ST. PETERS, Mo. — Caught between two jurisdictions, a St Peters woman battling cancer turned to the I-Team for help.

For three years, Julie Cattoor said water run off from her neighbors property has been destroying her backyard.

But a county line happens to separate her from that neighbor, and she says, that invisible line means no one is stepping in to help her.

"It looks like a creek," Cattoor said. She's talking about the fast moving water run-off that she says is coming from her backyard neighbor.

Cattoor said she's spent tens of thousands of dollars battling rainwater run-off from her neighbor's property.

"It comes out at one spot, and it's rushing water. As it goes down the hill when it gets down the bottom of the hill and starts flowing down around my house, it looks like white water rafting," Cattoor said.

You would think there would be a county ordinance to deal with this, but Cattoor's home is in a complicated spot.

Cattoor lives in St. Peters, but just a few feet away on the other side of her backyard fence, it's technically St Charles county.

There is one thing both St. Charles County and St. Peters have in common:
both of them tell the I-Team: the water is not their problem.

"I have filed several complaints. St.Charles is telling me its a private matter it's a civil matter and to take it to court," Cattoor said.

Cattoor said it's more than that. When the water freezes, the situation becomes dangerous.

"It turned into a three inch sheet of ice. I couldn't open my garage door. I spent three days in my house with a frozen garage door. The street is solid ice," she said.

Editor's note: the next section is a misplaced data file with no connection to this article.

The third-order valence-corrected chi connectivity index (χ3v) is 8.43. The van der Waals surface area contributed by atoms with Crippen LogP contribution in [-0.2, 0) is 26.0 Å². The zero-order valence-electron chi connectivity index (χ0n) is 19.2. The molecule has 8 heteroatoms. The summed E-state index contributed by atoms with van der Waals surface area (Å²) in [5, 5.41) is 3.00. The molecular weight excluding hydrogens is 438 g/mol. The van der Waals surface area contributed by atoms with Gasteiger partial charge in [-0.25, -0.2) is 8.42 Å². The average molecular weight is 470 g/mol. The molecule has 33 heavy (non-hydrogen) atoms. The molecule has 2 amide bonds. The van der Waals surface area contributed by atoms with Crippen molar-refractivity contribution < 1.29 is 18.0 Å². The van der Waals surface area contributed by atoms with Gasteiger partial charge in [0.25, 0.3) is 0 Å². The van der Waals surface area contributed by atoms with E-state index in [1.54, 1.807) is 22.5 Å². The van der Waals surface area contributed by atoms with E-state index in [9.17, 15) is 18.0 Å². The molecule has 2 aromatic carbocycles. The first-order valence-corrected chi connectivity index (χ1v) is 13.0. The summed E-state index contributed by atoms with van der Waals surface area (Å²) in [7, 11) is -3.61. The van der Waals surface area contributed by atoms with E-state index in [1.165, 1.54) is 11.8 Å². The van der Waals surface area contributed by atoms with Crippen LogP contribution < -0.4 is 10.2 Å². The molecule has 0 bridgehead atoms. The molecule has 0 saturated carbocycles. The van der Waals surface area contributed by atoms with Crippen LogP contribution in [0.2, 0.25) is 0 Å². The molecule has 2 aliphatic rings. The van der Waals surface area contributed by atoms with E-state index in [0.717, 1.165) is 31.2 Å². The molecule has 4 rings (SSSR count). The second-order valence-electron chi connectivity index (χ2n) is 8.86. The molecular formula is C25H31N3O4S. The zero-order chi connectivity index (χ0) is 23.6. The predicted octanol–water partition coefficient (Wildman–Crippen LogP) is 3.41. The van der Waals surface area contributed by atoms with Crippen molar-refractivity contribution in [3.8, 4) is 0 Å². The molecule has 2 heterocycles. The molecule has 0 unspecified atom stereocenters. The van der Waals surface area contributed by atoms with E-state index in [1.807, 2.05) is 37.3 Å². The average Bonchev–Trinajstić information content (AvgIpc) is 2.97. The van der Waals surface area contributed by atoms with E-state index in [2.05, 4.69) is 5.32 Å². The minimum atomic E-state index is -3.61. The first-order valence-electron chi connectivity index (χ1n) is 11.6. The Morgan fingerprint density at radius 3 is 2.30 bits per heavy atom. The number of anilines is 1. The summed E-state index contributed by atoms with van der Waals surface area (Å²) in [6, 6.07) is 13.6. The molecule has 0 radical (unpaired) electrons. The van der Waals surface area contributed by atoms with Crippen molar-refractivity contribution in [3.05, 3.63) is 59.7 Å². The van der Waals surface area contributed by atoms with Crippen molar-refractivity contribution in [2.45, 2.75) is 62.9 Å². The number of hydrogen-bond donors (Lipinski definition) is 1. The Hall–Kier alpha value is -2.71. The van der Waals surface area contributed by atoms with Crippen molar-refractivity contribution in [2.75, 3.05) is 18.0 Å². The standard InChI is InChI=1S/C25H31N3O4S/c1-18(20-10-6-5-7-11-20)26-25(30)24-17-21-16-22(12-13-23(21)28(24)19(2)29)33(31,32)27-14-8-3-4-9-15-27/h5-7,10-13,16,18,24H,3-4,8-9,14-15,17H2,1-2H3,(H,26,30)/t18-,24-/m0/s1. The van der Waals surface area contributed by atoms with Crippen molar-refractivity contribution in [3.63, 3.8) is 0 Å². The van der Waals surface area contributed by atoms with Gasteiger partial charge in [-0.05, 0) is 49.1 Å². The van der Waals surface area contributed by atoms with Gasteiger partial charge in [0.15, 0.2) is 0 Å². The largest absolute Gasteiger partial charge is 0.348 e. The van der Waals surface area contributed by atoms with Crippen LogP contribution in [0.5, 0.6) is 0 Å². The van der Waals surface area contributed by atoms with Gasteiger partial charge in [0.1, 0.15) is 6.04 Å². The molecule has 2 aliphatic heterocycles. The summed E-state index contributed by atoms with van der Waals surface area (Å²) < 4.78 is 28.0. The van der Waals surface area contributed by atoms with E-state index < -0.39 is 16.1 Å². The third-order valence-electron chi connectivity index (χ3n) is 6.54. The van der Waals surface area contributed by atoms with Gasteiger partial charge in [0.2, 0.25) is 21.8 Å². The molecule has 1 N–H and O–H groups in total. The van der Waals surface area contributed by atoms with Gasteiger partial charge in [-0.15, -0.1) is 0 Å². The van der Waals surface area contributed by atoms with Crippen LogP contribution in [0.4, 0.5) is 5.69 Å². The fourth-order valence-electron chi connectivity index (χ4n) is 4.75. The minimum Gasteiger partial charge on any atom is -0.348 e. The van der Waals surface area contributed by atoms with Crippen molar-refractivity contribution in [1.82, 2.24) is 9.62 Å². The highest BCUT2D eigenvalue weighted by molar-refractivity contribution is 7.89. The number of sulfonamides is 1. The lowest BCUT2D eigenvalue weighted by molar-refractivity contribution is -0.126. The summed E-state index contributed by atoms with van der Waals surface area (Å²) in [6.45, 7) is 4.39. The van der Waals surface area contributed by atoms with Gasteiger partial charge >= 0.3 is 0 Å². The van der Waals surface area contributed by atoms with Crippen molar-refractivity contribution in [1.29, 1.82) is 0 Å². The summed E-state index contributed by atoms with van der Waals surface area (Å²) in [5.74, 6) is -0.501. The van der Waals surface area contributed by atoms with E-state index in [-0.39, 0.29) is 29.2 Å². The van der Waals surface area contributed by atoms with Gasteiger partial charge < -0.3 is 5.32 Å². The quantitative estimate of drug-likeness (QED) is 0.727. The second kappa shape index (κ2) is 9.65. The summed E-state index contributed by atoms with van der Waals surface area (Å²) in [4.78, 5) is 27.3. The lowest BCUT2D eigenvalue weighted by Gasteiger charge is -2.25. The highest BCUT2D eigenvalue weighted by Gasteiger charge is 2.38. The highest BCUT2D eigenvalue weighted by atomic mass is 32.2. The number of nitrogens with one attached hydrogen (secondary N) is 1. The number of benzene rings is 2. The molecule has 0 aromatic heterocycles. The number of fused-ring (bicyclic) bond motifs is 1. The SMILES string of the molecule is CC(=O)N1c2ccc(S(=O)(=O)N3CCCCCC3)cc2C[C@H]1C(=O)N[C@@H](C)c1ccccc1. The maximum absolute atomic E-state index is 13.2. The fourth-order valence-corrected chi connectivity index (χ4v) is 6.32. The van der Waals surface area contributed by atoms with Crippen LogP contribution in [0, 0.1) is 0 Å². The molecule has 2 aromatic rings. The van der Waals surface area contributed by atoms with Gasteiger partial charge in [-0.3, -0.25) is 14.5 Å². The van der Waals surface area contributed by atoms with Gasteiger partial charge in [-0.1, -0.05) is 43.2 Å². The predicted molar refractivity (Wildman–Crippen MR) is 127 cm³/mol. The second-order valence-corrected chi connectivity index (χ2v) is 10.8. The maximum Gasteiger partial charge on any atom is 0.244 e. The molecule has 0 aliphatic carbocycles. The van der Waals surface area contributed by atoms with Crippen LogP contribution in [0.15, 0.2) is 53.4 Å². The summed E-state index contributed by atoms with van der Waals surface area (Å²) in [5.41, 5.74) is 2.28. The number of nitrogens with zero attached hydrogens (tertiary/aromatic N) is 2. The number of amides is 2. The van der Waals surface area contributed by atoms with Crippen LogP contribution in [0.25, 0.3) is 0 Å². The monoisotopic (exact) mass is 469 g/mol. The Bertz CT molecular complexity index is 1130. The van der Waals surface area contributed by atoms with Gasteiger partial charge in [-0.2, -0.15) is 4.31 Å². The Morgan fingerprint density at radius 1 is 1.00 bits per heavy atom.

And it's not just dangerous for her.

"Once i got in the street, it was full of ice. My legs got out from underneath me and I was down. Someone is going to get really hurt," Connie Young, an O'Fallon woman who slipped on thick ice in front of Cattoor's home weeks ago said.

After we spoke with Cattoor's neighbor last year, we were optimistic things would get better.

"I'm going to build a wall and just have it run naturally just even flow instead of at one source," John Gantner, the St Charles county property owner behind Cattoor's home said.

It's hard to tell if Gantner kept his word. He wasn't around to answer our new questions.

Both the city of St. Peters and St. Charles County are looking into Cattoor 's complaint again, and sending out inspectors. But they're not making any promises.

A spokesperson for St. Charles County told us, "The County’s Division of Building and Code Enforcement has twice observed no violations of County Ordinances. The issue was twice deemed a civil matter because, per County Ordinance, Building and Code Enforcement can only enforce public nuisance violations if the concern involves multiple properties or public property such as a right-of-way."

Cattoor 's already prepared with a plan b: install costly french drains and hope for the best.

"A lot of his water, the way the grade is, comes to corner of Julie's property. There'd have to be some grade changes," Greg Buerck, of Buerck Wallscape said.

Even if that works, Cattoor said she is ready to take her chance in court as well.

She's had a tough year fighting cancer, all while finding no peace at home.

"I've been through a lot of surgeries in the last several years. The stress is starting to take effect. I was just in the hospital yesterday over it. Stress isn't going away," Cattoor said.

The St. Charles County's director of community development told us they can't spend tax payer funds to fix a water issue between two private citizens.

They are investigating Young's injury claim to determine if the icy road side effect could be considered a public nuisance.